Odessa – The fog hung thick over the airport. I could barely see the aircraft, much less the runway. Nothing had let the ground in 24 hours, and unless this fog lifted, nothing would be leaving anytime soon. I had this idea that flying out of Odessa would be no less convenient than flying out of Iasi, Romania.
“Room 639!” he shouted in a heavy Ukrainian accent, pointing to the bottle of Vodka in his hand. About an hour earlier we found ourselves on a bus making its way along the dark streets of Odessa. Held hostage by a dense fog, like something out of a Stephen King movie, Turkish airlines had put us up in a hotel for the night.
The day had been chaotic to say the least, 4 hours in the aircaraft on the apron and another 5 hours in the terminal building before the flight was finally cancelled. Another 3 hours collecting luggage and rebooking flights, we’d finally arrived at the hotel. Amazingly spirits high and jokies about the possibility of leaving the next day.
I’d met up with two Brits, on a Ukrainian woman finding expedition, we looked at each other, exchange a few words and decided to take our fellow traveler up on his offer. Entering the room I’m greeted by the sight of a heavy set man, brandishing a rather large hunting knife and what looks like a leg of some poor swine, “Welcome.” he says. The ‘Butcher’ returns to carving up a his leg of pork and sausages, preparing a smors board of hand made cheese, smoked chicken and pork.
Pink Floyd blasting out of the small speakers on the table, my eyes survey the room, another skinnier man, is slicing a loaf of bread – the backer – and our host is already pouring the first round of Vodka. “Nostravia!” and we throw back the the first round of Vodka, the hot liquid flows down my throat and into my belly–it’s going to be one of those nights.
"They’ve managed to fuck up Dinesk." There is concern here that Russia will invade and the country will be at war. It seems a strange situation, in its simplest form the previous Ukrainian government was thrown out, the president ordered snipers to shoot civilians, the new government comes into power, no one is put on trial, Russian is removed as an official language, prompting Putin to proect Russian speaking population by invading the country.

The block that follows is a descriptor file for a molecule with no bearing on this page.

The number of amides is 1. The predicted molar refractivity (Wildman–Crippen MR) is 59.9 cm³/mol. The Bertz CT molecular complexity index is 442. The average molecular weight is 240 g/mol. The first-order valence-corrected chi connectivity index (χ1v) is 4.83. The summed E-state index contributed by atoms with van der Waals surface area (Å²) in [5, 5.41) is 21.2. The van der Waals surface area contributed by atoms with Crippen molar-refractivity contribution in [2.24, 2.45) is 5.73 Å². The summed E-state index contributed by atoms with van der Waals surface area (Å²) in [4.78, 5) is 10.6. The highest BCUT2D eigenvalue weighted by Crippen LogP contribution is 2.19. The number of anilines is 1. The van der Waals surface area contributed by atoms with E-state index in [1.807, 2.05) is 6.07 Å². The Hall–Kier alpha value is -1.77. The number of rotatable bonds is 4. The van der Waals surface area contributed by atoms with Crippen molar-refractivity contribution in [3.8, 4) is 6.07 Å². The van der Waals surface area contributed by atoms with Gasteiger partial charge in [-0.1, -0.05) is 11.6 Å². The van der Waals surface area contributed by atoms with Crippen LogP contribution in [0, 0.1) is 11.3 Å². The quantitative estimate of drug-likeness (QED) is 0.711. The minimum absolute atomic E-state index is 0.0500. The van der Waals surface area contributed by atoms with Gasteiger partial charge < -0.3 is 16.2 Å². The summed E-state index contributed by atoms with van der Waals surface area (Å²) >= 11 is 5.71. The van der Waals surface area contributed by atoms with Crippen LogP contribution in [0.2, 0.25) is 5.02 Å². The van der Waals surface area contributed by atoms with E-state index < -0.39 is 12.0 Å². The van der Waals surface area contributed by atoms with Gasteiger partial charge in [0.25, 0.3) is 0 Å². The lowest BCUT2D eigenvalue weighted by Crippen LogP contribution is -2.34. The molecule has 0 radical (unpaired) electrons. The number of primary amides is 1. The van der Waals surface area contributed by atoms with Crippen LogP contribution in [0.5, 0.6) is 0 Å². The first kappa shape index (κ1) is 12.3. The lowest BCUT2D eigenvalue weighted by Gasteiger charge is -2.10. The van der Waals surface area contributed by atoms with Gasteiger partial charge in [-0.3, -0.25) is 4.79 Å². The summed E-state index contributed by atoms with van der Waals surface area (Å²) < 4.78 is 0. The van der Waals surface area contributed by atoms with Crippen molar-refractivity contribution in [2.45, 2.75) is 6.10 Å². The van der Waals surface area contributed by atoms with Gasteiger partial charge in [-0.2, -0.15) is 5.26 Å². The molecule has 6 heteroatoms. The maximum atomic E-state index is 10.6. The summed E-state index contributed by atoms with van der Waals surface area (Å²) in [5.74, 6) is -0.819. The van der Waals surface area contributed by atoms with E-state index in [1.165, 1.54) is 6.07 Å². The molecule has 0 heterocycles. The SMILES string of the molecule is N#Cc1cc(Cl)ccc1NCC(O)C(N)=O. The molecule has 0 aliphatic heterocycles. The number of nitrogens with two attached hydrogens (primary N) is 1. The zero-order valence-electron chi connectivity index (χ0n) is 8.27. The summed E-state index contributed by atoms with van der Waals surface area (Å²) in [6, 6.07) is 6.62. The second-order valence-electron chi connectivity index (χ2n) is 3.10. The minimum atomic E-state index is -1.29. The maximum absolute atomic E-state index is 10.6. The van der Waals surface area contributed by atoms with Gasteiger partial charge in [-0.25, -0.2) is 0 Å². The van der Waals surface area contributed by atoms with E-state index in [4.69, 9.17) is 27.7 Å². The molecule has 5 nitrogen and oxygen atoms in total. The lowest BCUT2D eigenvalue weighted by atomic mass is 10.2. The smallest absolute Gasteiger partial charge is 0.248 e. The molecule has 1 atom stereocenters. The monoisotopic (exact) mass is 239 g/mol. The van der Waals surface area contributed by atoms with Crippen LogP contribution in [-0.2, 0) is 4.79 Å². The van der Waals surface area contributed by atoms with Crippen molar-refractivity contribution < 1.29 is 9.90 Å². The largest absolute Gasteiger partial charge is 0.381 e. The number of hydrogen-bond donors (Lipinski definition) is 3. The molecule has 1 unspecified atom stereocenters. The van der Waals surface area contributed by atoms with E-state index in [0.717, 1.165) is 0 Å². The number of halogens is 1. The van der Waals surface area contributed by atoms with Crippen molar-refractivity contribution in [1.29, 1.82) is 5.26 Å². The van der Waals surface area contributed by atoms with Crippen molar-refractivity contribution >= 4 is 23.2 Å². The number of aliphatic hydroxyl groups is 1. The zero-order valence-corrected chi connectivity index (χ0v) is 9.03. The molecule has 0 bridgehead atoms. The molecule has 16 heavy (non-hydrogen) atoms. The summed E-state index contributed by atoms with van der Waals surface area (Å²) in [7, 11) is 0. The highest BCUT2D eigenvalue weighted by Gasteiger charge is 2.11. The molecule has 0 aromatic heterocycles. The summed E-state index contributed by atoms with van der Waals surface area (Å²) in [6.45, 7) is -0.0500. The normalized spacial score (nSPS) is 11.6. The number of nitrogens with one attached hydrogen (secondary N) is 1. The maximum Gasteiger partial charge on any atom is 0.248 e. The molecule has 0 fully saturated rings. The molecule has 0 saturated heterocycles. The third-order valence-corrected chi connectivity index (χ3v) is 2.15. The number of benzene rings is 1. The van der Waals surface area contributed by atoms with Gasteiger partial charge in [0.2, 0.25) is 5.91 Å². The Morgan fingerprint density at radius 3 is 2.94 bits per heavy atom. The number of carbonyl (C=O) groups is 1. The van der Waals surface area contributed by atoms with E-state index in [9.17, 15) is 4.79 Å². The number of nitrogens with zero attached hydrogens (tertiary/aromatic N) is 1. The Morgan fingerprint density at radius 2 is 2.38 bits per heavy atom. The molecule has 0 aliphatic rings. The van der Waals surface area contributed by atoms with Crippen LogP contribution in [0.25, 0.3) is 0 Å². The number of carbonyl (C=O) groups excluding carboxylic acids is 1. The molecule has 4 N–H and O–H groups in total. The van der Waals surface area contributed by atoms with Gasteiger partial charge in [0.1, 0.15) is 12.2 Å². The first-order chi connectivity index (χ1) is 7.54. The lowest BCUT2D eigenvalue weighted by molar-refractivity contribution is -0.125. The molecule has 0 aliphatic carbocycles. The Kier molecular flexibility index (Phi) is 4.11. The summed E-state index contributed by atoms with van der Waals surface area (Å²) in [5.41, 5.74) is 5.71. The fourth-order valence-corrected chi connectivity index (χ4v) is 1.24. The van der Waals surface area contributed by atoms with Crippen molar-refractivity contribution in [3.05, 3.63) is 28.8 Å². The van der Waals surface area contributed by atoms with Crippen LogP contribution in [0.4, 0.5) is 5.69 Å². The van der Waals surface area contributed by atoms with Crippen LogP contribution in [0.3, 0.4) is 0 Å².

The baker slicing some bread with the butchers rather large traveling blade, “Where else would this happen in the world? A country invades another and nothing happens. They still land their planes here.” It seems a situation that could easily tip, a game of chess being played by mad men.
Turns out the Ukranian tradition is nobody has an empty glass and with that said the Vodka starts flowing.
Our friend the candlestick maker suggest that we sample some of the wine made by his fathers hands. Having tried this in Romania, the slightly fizzy, sour juice they call wine, I politely decline. But this is Ukraine and there is no arguing. Our friend dashes out the room, returing later with a plastic bottle of light red liquid. “Finish your Vodka so you can try the wine.” he coaxes, “But just a little bit, it’s not good to mix Vodka and wine.”.
Surprisingly the wine is pretty good. A little sweat but definately an improvement on the Romanian plonk.
My two companions, one of whom I’ll be sharing digs with this evening, are in Odessa to meet local women Oliver 48 and Twist 58 (fictitious names used to protect their identities). They come in for the weekend to meet their online ladies. Swapping stories, Oliver gives his tips on the Ukranian online dating scene: make sure you check the girl can speak English first, the last thing you need is a 3rd wheel (translator) at dinner with you on the date. Aside from paying for a third meal, translating fees, it’s just impersonal.
Getting in the flight the next morning is like greating familiar friends, all with hangovers, as the fog finally lifts and we jet off to Odessa.
The lesson in this is Odessa does not have radar. Avoid it if possible.